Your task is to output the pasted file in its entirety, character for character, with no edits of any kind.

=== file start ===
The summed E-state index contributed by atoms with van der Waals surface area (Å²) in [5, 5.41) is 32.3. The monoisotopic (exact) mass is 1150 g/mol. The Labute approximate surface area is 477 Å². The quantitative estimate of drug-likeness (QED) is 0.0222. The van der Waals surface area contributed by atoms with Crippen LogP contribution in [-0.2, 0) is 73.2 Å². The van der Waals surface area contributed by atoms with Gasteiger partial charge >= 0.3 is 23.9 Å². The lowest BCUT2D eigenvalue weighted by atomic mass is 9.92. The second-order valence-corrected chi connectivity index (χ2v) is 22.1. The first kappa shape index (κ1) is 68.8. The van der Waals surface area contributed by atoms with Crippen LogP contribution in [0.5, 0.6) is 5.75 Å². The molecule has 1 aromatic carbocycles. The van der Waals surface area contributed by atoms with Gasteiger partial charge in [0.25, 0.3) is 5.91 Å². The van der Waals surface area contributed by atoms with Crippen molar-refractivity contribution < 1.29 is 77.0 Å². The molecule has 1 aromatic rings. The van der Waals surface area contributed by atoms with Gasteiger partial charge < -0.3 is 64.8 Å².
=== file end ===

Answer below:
The summed E-state index contributed by atoms with van der Waals surface area (Å²) in [5, 5.41) is 32.3. The monoisotopic (exact) mass is 1150 g/mol. The Labute approximate surface area is 477 Å². The quantitative estimate of drug-likeness (QED) is 0.0222. The van der Waals surface area contributed by atoms with Crippen LogP contribution in [-0.2, 0) is 73.2 Å². The van der Waals surface area contributed by atoms with Gasteiger partial charge >= 0.3 is 23.9 Å². The lowest BCUT2D eigenvalue weighted by atomic mass is 9.92. The second-order valence-corrected chi connectivity index (χ2v) is 22.1. The first kappa shape index (κ1) is 68.8. The van der Waals surface area contributed by atoms with Crippen LogP contribution in [0.5, 0.6) is 5.75 Å². The molecule has 1 aromatic carbocycles. The van der Waals surface area contributed by atoms with Gasteiger partial charge in [0.25, 0.3) is 5.91 Å². The van der Waals surface area contributed by atoms with Crippen molar-refractivity contribution < 1.29 is 77.0 Å². The molecule has 1 aromatic rings. The van der Waals surface area contributed by atoms with Gasteiger partial charge < -0.3 is 64.8 Å².